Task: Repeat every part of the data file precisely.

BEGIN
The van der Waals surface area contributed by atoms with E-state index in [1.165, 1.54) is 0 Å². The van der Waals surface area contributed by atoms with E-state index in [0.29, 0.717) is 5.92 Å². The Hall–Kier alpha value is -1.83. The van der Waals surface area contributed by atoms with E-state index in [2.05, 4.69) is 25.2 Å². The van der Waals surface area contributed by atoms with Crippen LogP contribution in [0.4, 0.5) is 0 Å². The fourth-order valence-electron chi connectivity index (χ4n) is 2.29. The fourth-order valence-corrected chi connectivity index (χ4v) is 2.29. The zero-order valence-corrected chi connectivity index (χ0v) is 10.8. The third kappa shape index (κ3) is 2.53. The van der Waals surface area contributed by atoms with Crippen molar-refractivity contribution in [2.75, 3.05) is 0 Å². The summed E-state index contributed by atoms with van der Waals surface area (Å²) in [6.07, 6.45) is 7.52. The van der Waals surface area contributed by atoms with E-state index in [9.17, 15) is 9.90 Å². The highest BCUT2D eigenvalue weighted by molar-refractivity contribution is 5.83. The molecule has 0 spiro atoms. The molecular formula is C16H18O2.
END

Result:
The van der Waals surface area contributed by atoms with E-state index in [1.165, 1.54) is 0 Å². The van der Waals surface area contributed by atoms with E-state index in [0.29, 0.717) is 5.92 Å². The Hall–Kier alpha value is -1.83. The van der Waals surface area contributed by atoms with E-state index in [2.05, 4.69) is 25.2 Å². The van der Waals surface area contributed by atoms with Crippen LogP contribution in [0.4, 0.5) is 0 Å². The fourth-order valence-electron chi connectivity index (χ4n) is 2.29. The fourth-order valence-corrected chi connectivity index (χ4v) is 2.29. The zero-order valence-corrected chi connectivity index (χ0v) is 10.8. The third kappa shape index (κ3) is 2.53. The van der Waals surface area contributed by atoms with Crippen molar-refractivity contribution in [2.75, 3.05) is 0 Å². The summed E-state index contributed by atoms with van der Waals surface area (Å²) in [6.07, 6.45) is 7.52. The van der Waals surface area contributed by atoms with E-state index in [9.17, 15) is 9.90 Å². The highest BCUT2D eigenvalue weighted by molar-refractivity contribution is 5.83. The molecule has 0 spiro atoms. The molecular formula is C16H18O2.